What will it take to be an ESG and RI leader in 2021?

Five actions ESG leaders can take over the next 12 months

Many investment organisations are seeking to position themselves as’ ‘market leaders’ in ESG & responsible investment (RI).

With the market landscape shifting fast, the notion of what it means to be a leader is also changing. Firms with a long heritage in ESG & RI are being surprised by the pace of change and need to do a lot of work just to stand still.

What does it mean to be a leader?

In the ‘old world of ESG & RI, being a leader was fairly simple: firms could talk about ESG being an important input into the investment process and about engaging to drive change, while making few changes in their investible universe. These were relatively ‘comfortable’ statements, with organisations able to talk about ESG & RI without having to meaningfully change their investment processes or client interactions.

See also: – ESG in wealth management: Extensive thought, limited action

By definition, leading means stepping out in front of the pack. This may be an uncomfortable position as being a leader means being a first mover, and this may come with some risk. We see leading organisation embracing this mindset and shaping how the industry responds. These leaders are re-evaluating their role in the industry and society – and explicitly positioning themselves to finance a more sustainable future.

What do we expect leaders to do in 2021?

  • Be consistent: Interrogate and align behaviour across your corporate organisation, investment decision framework, and engagement and voting activity. Report on these outcomes in a thematic way
  • Set targets: Set and publish quantifiable targets, monitor yourself against them and proactively publish information that enables others to hold you accountable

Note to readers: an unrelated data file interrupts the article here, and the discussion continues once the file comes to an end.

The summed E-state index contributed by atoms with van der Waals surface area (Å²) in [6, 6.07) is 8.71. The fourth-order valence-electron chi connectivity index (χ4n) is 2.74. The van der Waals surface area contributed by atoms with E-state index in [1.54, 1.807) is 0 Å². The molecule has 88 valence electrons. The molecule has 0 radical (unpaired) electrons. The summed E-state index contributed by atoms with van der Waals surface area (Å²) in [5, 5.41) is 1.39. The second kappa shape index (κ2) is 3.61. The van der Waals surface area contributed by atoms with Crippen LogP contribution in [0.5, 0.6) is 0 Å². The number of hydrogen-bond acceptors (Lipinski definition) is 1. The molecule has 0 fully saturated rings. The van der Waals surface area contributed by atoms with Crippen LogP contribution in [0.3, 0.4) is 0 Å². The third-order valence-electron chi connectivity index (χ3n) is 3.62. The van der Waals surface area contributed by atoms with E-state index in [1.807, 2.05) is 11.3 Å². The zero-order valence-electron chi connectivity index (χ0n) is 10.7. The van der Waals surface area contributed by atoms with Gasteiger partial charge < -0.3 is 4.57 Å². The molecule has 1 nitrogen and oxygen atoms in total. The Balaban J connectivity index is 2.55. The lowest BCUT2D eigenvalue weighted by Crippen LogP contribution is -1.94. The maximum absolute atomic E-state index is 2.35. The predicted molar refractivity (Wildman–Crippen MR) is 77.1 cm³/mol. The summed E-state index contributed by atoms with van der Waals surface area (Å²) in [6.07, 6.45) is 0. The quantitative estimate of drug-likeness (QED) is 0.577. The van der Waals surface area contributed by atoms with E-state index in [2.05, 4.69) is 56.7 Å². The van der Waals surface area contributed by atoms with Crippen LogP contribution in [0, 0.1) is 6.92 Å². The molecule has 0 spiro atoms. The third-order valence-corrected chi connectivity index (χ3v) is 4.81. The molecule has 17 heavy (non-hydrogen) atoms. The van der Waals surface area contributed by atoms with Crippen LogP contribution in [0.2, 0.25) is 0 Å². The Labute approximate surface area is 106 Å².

• Follow through: Monitor the effectiveness of engagements and have a clear plan of action if the engagement is unsuccessful. What’s the point of engaging if it would never lead you to change your investment decision?
  • Don’t be afraid of exclusions: Many firms worry about alienating certain client groups even by mentioning exclusions. Thoughtful, targeted exclusions will be respected by clients – and you can shift the default offering while still allowing clients more flexibility in segregated mandates. A dynamic element, for example related to engagement activity, can offer flexibility compared to fixed exclusions
  • Be the best partner to your clients: Scan the horizon to understand how incoming regulation and trends are affecting them. Proactively show how you plan to meet their needs in dynamic and flexible formats. Don’t wait to be asked

Finally, it is important to remember that to reach a position of market leadership will require meaningful work. Many investment organisations are investing significant resources in transformation programmes to substantially upgrade their ESG and RI capabilities and messaging. The level of transparency and accountability required means easy access to the right data in a digestible format, which may require substantial infrastructure build.


Natalie Kenway

Natalie is editor in chief at MA Financial covering ESG Clarity, Portfolio Adviser and International Adviser. She was previously global head of ESG insight for ESG Clarity and has been an investment journalist...